I have repeatedly searched everywhere in an attempt to discover what is taking place 'behind the scenes'. I know that I read twice that he was to have a court hearing beginning on April 7th. I noted my calendar so that I would be mindful to be especially prayerful beginning that day. So, we wait....

        Enough said.

        Thank you again for your input. :+)

        In His Grip.... <

      • Nicole Gardner April 27, 2017 Reply

        @Don R.,
        What you say about delusion likely preceding self-interest's excess forms the paradigm for something I've believed about Bill Gothard ever since about 2005. (That's the year I 1st started reading my Bible with intentioned dissociation from IBLP interpretations of it). I've known that anybody who felt compelled to spend 95% of their life-effort only on attractive people has that as a serious hindrance to being in the workforce. After all, you spend 95% of your energy accomplishing things involving people whose attractiveness is not a matter of one's own choice, then only the other 5% of your endeavors can be slated simply for getting-with only good-looking people. I believe that, whatever it was that dtive Bill Gothard to think that 5% of his working-years spent in making associations with attractive people only was not enough, is that original delusion. I believe that his specific (& extraordinary accommodation) of this delusion was the self-interest of determining as a teen to never ever enter the workforce but instead to pursue attractive people full-time. These were the delusion & self-interest that afforded each other. Because I was so fortunate to not have been abused by ATI- only IBLP- while yet it was as bad for me as it was I view the delusion & the effects of his selfish solution for it as also standing on their own without ATI. His abuse of women was at full-force before he ever invented ATI. Rather than bring due to his legalism, I therefore believe his sexual & romantic exploitation & emotional cruelty in misusing girls/women was due to a deluded lack of trust in God that led to a lifestyle of severe idolatry in attempt to remedy this feeling of personal inadequacy. Then, after this caused a sex-abuse scandal, it was legalism that Gothard resorted to as an attempted remedy. I believe that the proof of this has also been manifested in the lives of devout IBLP followers who didn't necessarily follow in Gothard's ATI legalism to try to clean up the same kinds of problems IBLP caused in their own lives. The common denominator in sexual abuse is delusion coupled with self-interest for someone like Gothard who was never afflicted by legalism prior to his fall likewise as those following after him in IBLP who nonetheless abused others without having been externally abused. The legalism started somewhere.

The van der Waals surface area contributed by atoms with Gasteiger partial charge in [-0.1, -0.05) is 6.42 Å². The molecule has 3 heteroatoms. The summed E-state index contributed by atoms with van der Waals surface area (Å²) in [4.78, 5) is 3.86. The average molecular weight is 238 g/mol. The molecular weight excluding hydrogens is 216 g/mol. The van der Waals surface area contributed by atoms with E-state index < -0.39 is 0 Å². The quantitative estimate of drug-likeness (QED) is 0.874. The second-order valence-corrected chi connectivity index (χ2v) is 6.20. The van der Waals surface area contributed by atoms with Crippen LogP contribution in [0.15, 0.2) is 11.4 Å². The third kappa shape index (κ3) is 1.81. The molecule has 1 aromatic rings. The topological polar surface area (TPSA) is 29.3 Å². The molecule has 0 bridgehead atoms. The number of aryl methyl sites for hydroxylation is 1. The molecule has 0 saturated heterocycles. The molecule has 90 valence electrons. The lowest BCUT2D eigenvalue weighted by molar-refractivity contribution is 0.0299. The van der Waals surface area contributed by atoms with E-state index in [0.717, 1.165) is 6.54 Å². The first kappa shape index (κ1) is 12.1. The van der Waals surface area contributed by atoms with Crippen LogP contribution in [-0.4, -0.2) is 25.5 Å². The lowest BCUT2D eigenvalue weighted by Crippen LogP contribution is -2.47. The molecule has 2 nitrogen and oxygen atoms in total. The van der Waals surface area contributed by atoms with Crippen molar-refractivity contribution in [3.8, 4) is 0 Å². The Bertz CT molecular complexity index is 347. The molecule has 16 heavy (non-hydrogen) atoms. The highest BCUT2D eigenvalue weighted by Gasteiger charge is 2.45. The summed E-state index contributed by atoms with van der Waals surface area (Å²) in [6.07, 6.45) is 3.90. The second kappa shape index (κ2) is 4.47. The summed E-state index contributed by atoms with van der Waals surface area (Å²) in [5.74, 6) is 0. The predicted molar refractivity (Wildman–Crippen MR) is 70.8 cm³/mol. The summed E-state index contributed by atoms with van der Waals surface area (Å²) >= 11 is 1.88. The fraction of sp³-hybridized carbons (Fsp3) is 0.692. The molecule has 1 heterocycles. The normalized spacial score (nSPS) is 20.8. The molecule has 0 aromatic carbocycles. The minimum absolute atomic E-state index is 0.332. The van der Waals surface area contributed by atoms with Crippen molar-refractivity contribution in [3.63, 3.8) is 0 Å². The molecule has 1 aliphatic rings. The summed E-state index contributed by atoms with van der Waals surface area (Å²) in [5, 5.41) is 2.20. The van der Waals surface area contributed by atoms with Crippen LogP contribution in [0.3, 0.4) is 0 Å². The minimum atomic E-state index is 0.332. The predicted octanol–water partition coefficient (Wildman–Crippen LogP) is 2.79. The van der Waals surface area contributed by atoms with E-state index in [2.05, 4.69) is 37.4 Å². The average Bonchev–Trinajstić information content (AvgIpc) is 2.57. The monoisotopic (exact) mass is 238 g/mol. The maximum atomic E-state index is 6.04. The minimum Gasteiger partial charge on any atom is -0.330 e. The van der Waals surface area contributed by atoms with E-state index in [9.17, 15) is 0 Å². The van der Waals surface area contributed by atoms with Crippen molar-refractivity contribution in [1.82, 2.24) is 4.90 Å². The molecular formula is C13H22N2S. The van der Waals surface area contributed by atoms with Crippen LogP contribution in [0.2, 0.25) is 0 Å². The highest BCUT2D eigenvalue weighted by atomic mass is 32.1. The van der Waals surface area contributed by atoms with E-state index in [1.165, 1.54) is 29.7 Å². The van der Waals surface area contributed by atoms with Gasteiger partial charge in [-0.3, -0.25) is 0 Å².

• Nicole Gardner April 30, 2017

          If I went on a stage & told the audience: "I was talking with my boss one day & we agreed to only ever have attractive clients", those hearing me would assume it was a Hollywood recruiting business or else sex trafficking. Even in that context, nobody would hear me go on & on about how much my boss went ahead & blessed me to this effect; they'd just cut me short by saying "yeah, well, your boss must sure be a superficially motivated person." Honestly, I'm more offended by Gothard's reflecting his god's favoritism onto God than I am about Gothard living his life in partiality.

        • Don Rubottom May 2, 2017

          Then too, one delusion may have been akin to that of the faith healer: Gothard may have convinced himself that HE had THE answers to life's challenges and that if any would follow his "steps" that they would be happy, healthy AND BEAUTIFUL. It is convenient to believe so. Then, you can say of someone is not beautiful, that person is not living right. It all reinforces the idea that pretty is good and good is pretty. Why would God want ugly people around the Great Teacher? Wouldn't beautiful people "attract" seekers and potential disciples? Projecting one's own preferences on to others also feeds this line of thinking.